The Chicago-area apartment market, sustained by strong growth in high-paying jobs downtown, will see slight declines this year in the pace of new construction and rent increases, a new report shows.
But that doesn’t mean things will get any easier for renters struggling to find a place that’s affordable.
The report by the firm Marcus & Millichap forecasts average rent growth of 3.2% this year in the metro area, about half the rate of growth for 2018. It also projects that 7,800 new apartments will be built this year, down from about 9,000 in each of the past two years.
The combination of those factors should mean that apartment vacancy rates will remain relatively unchanged at a region-wide average of 5.3%, the report said.
“As long as the job creation continues, we’re going to continue to see the development activity,” said David Bradley, regional manager in Chicago for Marcus & Millichap.
He added, however, that the rising cost of materials and labor are making some development deals more challenging. Other factors that might limit new construction are government regulations, including Chicago’s requirement that downtown residential builders contribute to an affordable housing fund.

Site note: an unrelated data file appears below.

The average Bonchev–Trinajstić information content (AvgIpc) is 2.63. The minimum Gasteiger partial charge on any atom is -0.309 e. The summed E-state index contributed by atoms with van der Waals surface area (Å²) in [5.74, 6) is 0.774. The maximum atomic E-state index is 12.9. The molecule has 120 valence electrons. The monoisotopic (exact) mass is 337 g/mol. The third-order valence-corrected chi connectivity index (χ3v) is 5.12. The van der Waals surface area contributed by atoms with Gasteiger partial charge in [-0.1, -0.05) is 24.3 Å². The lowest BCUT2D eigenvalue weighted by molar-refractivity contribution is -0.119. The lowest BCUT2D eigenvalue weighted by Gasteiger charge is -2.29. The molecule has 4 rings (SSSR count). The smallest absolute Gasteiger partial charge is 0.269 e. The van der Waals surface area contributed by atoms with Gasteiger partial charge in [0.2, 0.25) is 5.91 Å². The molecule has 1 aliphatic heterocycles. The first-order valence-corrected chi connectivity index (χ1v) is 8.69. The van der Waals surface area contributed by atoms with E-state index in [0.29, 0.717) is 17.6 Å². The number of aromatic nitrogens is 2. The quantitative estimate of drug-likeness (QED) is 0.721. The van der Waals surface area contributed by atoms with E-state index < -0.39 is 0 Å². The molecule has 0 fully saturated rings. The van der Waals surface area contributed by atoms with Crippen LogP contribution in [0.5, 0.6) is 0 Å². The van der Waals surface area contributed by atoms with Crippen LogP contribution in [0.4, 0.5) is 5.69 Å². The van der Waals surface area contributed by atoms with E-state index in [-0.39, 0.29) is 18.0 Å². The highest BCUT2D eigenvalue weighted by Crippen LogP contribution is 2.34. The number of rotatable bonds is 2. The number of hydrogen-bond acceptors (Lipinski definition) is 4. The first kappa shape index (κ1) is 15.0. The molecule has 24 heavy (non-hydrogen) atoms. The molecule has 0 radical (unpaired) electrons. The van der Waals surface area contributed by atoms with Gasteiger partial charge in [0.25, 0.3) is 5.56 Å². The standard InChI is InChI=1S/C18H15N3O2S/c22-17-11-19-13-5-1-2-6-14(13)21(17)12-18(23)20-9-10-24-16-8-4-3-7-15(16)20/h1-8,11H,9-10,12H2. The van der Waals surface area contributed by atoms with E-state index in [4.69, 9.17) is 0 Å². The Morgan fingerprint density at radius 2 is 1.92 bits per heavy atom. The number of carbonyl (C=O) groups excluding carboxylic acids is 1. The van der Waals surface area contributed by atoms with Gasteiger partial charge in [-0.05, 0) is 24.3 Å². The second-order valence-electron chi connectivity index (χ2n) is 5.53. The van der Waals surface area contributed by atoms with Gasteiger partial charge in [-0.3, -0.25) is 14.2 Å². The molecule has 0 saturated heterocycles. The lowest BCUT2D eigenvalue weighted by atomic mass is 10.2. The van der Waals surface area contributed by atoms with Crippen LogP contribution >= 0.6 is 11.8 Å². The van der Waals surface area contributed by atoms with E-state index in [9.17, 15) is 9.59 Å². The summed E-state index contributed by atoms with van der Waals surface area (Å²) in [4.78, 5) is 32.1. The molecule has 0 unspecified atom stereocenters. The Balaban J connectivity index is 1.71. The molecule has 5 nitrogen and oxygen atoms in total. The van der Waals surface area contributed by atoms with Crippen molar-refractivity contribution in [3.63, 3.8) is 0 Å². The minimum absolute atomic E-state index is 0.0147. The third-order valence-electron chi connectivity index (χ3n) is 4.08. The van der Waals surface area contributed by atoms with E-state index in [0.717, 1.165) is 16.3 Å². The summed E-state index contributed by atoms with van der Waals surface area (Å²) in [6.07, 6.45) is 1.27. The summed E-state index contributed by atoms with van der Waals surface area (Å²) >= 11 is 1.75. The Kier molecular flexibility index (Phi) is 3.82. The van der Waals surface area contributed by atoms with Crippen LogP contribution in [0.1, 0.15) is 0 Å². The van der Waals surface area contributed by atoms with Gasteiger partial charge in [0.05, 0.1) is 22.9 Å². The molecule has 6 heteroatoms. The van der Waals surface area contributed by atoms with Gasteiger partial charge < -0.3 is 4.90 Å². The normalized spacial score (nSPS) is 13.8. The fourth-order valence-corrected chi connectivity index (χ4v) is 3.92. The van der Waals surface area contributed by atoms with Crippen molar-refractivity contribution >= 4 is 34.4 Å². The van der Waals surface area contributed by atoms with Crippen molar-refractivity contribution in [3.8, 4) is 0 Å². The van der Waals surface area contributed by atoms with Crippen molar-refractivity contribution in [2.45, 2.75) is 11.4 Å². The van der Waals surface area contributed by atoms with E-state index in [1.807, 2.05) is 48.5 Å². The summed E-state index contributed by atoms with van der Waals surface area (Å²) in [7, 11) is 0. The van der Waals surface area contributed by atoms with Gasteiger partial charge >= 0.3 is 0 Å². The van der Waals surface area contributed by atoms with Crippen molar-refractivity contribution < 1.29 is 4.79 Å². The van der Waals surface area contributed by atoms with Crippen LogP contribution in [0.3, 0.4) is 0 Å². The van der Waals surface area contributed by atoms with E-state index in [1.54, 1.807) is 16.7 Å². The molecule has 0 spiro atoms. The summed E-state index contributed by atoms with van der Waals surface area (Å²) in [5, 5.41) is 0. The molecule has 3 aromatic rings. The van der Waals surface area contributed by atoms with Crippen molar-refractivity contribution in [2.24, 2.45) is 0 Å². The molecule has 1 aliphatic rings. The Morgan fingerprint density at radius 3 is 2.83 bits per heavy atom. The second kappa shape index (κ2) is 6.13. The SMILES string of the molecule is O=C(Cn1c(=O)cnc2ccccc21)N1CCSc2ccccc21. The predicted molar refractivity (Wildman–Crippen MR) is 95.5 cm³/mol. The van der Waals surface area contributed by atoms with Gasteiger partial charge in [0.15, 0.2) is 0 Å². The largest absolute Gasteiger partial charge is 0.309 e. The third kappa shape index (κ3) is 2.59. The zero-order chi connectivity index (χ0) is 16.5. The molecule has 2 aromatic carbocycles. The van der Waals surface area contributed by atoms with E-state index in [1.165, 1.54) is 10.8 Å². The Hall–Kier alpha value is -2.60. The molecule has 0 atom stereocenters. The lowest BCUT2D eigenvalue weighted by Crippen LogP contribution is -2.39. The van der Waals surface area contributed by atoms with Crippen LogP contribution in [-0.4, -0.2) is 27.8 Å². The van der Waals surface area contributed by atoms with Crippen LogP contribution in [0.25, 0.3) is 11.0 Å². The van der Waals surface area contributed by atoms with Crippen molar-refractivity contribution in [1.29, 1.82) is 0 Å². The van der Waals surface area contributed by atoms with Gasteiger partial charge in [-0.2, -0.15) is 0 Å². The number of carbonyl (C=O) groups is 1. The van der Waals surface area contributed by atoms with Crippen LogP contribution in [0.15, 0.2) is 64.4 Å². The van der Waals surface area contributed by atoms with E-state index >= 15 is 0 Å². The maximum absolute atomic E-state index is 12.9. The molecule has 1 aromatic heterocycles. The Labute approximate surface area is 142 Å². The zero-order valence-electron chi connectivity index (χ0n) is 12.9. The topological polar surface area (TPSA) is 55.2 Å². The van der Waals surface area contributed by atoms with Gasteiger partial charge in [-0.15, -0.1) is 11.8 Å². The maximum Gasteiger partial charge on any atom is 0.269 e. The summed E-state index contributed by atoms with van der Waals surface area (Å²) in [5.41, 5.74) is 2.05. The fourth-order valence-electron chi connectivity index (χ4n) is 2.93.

Bradley said some investors in multifamily properties are growing leery of Cook County because changes in property assessments could hike real estate taxes. There’s also concern about talk of rent control legislation possibly coming out of Springfield, he said.
Chicago needs to encourage apartment construction in its neighborhoods to address the affordability issue, he said. “The city has been losing a portion of its lower-income earners, and affordable housing is a major component of that,” Bradley said.
The report said the rental market for high-wage earners downtown is so robust that it’s having a spillover effect in distant suburbs as renters seek a better deal. The average monthly rent in the suburbs is $1,239 versus almost $1,900 in the city, Marcus & Millichap said.
Areas closer to downtown that offer cheaper rents are starting to see spillover demand include Evanston and the Rogers Park neighborhood, the report said. “Revitalization efforts in this part of the market are boosting its residential appeal, catering to those seeking proximity to downtown yet searching for relative affordability,” the report said.
Apartment investors interested in renovations have been interested in the Bronzeville, Pilsen and South Shore neighborhoods, where sales are promising landlords yields of about 8%, the firm said. It said foreign buyers are taking a harder look at suburbs such as Downers Grove, Mount Prospect and Oak Park.